Anne Rice’s Long Awaited Ramses the Damned 2 Delivers
By Sumiko Saulson
I was only 21 years old when Anne Rice released The Mummy: Ramses the Damned back in 1989. Like a lot of other enthusiastic fans of the book, I for years awaited the day when the author would keep her end-of-the-book promise that it would not be the end of Ramses’ literary world. 28 years later, the promise was finally fulfilled, with the November 21, 2017 release of Ramses the Damned: The Passion of Cleopatra.
It was worth the wait.
The second Ramses the Damned installment was written with her son Christopher Rice. As a fan of both authors, there was an added element of guessing when Anne was writing an when Christopher was writing throughout the course of the book. Anne tends to use flowery, romantic and descriptive language evocative of the gothic horror genre and Victorian era literature, whereas Christopher veers more towards action, having a background in thrillers, and uses the more concise language of suspense. They did a wonderful job of blending their voices, making it difficult to tell.
The Passion of Cleopatra is character-driven. Colorful, compelling characters like Ramses the Damned, his love interest Julie Stratford, and his angry old flame, Queen Cleopatra make a comeback from the first book, along with increased roles for minor characters from the first book as well as new characters. Like the first book, it is rife with dark skinned, dark haired, supernaturally blue eyed Egyptians. If anything, there are more of these, in the form of attendants to Queen Cleopatra and the mysterious Saqnos.
Sibyl Parker, an American romance writer sets her popular adventures in Egypt is beginning to experience disturbing visions. She has dreamed of Egypt all of her life; dreams where she is Cleopatra. But recently, there has been a new, ominous tone to these visions. She occupies the life of another in these hallucinations. At first, they seem like dreams, fantasies. Then, she recognizes someone she knows to be a real person these visions: a certain Mr. Reginald Ramsey. He’s been in the news due to his proximity to the discovery of a mysterious mummy, and several strange occurrences soon afterward.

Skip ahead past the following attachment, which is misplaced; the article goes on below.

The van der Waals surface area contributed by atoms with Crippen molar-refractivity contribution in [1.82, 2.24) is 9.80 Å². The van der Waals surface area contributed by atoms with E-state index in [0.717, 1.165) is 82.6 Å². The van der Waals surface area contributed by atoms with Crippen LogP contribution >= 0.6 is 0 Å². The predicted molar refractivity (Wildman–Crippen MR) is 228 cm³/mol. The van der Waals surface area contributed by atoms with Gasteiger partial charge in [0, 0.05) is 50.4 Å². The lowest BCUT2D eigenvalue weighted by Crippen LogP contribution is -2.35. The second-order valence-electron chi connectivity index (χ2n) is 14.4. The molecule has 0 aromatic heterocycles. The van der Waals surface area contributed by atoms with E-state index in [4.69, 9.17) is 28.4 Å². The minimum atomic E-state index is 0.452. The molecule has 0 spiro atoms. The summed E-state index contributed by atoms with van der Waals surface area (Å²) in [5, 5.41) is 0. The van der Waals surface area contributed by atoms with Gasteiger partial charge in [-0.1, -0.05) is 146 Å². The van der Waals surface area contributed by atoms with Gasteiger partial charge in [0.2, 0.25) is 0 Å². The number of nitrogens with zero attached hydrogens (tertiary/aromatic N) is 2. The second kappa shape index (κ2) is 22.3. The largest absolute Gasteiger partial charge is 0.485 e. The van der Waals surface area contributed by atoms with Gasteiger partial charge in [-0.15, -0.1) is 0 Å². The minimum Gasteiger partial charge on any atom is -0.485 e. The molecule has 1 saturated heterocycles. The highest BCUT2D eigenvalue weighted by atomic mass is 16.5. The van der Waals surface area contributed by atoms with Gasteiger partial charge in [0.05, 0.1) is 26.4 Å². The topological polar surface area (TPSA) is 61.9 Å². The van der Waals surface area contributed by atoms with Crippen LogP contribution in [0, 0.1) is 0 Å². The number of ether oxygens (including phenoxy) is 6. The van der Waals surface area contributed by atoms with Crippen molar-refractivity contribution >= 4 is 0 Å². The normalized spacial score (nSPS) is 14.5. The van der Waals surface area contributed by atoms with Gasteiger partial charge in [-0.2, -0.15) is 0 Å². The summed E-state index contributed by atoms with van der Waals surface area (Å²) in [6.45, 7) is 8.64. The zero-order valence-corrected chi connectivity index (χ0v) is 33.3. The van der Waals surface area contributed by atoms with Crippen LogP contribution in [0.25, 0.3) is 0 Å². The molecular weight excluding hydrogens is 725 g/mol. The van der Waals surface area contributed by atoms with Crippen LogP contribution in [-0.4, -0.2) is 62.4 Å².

Meanwhile, an angry Cleopatra, having been awakened by Ramses in the early book, is on her own journey. Unlike most of the other immortal and long-lived Egyptians who companions who drank the elixir while living, she had the draught poured on her flesh by an impulsive and guilt-ridden Ramses. Her behavior, as a result, has a certain wild or primal element to it, which seems to be connected to the period of time she was dead.
What, then, is Sibyl’s connection to her? If both are living at once, then it doesn’t seem like it could be reincarnation. And if it is reincarnation and Sibyl possesses Cleopatra’s soul, then what is the soul, spirit, or impulse that animates the hot-headed Cleopatra?
A certain group of Egyptians, Jeneva, Callum, and Matthias among them have been given a weakened version of the drought that only keeps them alive for 200 years. Saqnos, their maker, told them not to awaken them unless something occurred to make them believe that the original elixir existed. He was too depressed by watching his spawn die in what seemed to him, the briefest of times.
All of these interesting characters are hot on the trail of Ramses the Damned, who himself, is engaged to Julie Rutherford. She, newly immortal, along with her uncle, the dashing and reticent Elliot, Earl of Rutherford, are gallivanting around the globe while Elliot avoids seeing his wife and his son, Julie’s former fiancé, in person. Elliot seems primarily interested in male romantic and sexual companionship, which may be part of why he has no desire to see his wife. He’s also afraid she’ll notice the changes immortality brings.
This is the set-up for a globe-trotting adventure that switches back and forth between its interesting primary characters before heading towards its powerful conclusion. Combining the suspense timing of Christopher Rice with the eloquent language of Anne Rice, it is fast-paced, lush, and engaging. If you enjoyed The Mummy or Tale of the Body Thief, I recommend you pick up this book.
About the Author: Sumiko Saulson is Sumiko Saulson is a horror, sci-fi and dark fantasy writer, winner of the StokerCon Scholarship from Hell and 2nd Place Carry the Light Sci-Fi Short Story Award. Born to African-American and Russian-Jewish parents, she is a native Californian and has spent most of her adult life in the Bay Area. She ranked 6th place in the Next Great Horror Writer Contest.